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Conscious Capital Perspectives | August Portfolio Update

| August 20, 2021
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Conscious Capital Perspectives | August Portfolio Update 

On Monday, August 16, 2021 we completed the cycle with our tactical adjustments across our ETF series portfolios, recommitting the proceeds we took from Emerging Markets at the end of July to purchase Europe and bring it to something approximating a benchmark weight.

 As we discussed in our Summer newsletter, the consensus earnings-per-share growth in Europe is expected to expand over 40% in 2021 after contracting over 25% in 2020 based on MSCI indices. European shares have been performing well so far this year with the MSCI Europe index up 18% through the end of July, on par with the S&P 500. Valuations in Europe compare favorably, with the 12-month forward PE ratio currently standing at 15.7x versus the rather full 20.3x for the S&P 500. The performance of Europe in the global equity rally so far this year is an encouraging sign that further gains may become a reality as market participation expands.

 Adding to the case for Europe, European stocks have underperformed US stocks for over five years now.  The Eurostoxx 600 has climbed 69% over the five year period ending July 31st which is a respectable advance, but trails the S&P 500 by more than 53%. Over the past several months, European shares have been keeping pace with their US counterparts, which may suggest that there is a rotational opportunity on the Continent taking into account the valuation advantage. The combination of challenges in the Emerging Markets and favorable comparisons with our home market (US) drove the decision to raise our exposure in Europe to neutral relative to our benchmarks as opposed to allocating to other segments of the global asset map.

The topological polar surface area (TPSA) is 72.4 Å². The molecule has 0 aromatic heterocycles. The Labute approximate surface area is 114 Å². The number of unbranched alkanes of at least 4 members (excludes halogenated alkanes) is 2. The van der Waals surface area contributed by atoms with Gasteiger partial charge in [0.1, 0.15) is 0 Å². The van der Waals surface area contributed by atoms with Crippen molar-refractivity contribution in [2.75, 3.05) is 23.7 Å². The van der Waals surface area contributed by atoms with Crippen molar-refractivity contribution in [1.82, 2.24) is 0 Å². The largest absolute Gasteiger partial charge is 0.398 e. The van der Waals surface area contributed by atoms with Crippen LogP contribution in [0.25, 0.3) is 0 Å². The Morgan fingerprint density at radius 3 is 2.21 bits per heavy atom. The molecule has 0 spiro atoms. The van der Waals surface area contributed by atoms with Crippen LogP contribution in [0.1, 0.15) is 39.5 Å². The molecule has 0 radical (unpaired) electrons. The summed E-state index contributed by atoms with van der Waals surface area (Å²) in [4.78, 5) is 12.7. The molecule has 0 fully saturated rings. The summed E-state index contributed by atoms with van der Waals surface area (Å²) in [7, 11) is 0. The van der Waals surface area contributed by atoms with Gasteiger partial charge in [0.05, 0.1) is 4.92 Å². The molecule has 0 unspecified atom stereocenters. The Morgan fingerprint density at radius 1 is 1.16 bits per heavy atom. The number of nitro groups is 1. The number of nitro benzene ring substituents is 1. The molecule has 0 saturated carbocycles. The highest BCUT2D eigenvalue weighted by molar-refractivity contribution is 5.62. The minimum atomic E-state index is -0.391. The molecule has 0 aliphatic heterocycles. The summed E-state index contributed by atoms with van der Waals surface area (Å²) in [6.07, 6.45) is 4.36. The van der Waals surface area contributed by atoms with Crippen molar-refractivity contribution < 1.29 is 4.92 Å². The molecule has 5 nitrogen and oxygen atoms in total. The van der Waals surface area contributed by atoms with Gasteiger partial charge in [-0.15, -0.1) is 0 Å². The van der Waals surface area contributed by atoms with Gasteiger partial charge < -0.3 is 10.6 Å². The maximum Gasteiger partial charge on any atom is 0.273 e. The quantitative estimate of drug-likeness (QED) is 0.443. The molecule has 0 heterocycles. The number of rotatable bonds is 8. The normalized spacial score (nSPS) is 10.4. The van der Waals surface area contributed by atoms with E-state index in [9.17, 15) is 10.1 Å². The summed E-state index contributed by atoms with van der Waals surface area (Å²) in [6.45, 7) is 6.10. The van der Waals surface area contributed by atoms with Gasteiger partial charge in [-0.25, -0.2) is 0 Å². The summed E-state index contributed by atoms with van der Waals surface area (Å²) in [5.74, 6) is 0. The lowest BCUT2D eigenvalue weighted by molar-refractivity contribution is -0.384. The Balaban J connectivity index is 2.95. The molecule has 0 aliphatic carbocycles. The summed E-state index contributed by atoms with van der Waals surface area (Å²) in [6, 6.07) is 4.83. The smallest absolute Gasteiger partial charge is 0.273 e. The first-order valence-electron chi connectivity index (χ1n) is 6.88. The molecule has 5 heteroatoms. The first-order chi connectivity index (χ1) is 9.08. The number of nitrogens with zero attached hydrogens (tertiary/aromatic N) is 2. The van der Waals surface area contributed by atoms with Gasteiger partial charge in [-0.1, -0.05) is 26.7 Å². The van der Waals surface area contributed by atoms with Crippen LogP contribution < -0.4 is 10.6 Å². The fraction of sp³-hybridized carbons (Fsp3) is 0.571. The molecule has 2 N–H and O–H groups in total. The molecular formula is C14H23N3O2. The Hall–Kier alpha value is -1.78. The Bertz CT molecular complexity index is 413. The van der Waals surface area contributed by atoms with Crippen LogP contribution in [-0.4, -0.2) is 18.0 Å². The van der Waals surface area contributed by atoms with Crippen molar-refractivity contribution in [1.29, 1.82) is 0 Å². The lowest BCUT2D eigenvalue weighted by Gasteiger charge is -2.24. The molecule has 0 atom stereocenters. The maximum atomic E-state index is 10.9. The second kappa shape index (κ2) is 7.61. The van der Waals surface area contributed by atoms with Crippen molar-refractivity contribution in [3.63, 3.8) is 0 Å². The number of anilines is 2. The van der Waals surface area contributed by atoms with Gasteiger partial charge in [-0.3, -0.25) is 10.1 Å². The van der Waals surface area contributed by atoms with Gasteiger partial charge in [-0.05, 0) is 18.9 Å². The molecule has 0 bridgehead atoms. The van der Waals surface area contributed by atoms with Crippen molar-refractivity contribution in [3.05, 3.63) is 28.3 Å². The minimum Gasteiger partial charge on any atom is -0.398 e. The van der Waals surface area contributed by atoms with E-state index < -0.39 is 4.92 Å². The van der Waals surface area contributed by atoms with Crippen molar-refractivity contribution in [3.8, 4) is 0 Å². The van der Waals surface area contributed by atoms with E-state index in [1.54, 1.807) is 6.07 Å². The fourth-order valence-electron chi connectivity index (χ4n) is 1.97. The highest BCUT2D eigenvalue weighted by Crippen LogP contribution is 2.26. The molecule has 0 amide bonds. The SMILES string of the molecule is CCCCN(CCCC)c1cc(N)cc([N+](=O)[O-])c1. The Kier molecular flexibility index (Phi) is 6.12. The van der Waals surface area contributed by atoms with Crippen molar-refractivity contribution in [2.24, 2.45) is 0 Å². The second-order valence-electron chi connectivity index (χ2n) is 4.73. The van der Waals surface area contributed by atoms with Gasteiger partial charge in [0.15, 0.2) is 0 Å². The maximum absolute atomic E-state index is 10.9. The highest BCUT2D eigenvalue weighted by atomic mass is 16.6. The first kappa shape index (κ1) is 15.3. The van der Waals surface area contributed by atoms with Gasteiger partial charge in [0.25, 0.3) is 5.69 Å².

As a reminder, our ESG portfolios are principally stocked with active management and as such our exposure to Asia Pacific is driven by fundamentals including a strong bias to good governance and transparency, economic justice, equal access and opportunity, good environmental practices, and other sustainability factors which skew the portfolio away from China except for select opportunities. The result is regional exposure with a significant quality and more developed market bias, meaning that it is not expressly an EM strategy. These same biases have also driven the managers to favor developed Europe when investing outside the US. Therefore, we did not feel the same impulse to adjust our global allocation in our ESG series portfolios because many of our concerns and expectations we believe are inherently addressed in the bottom up strategy already.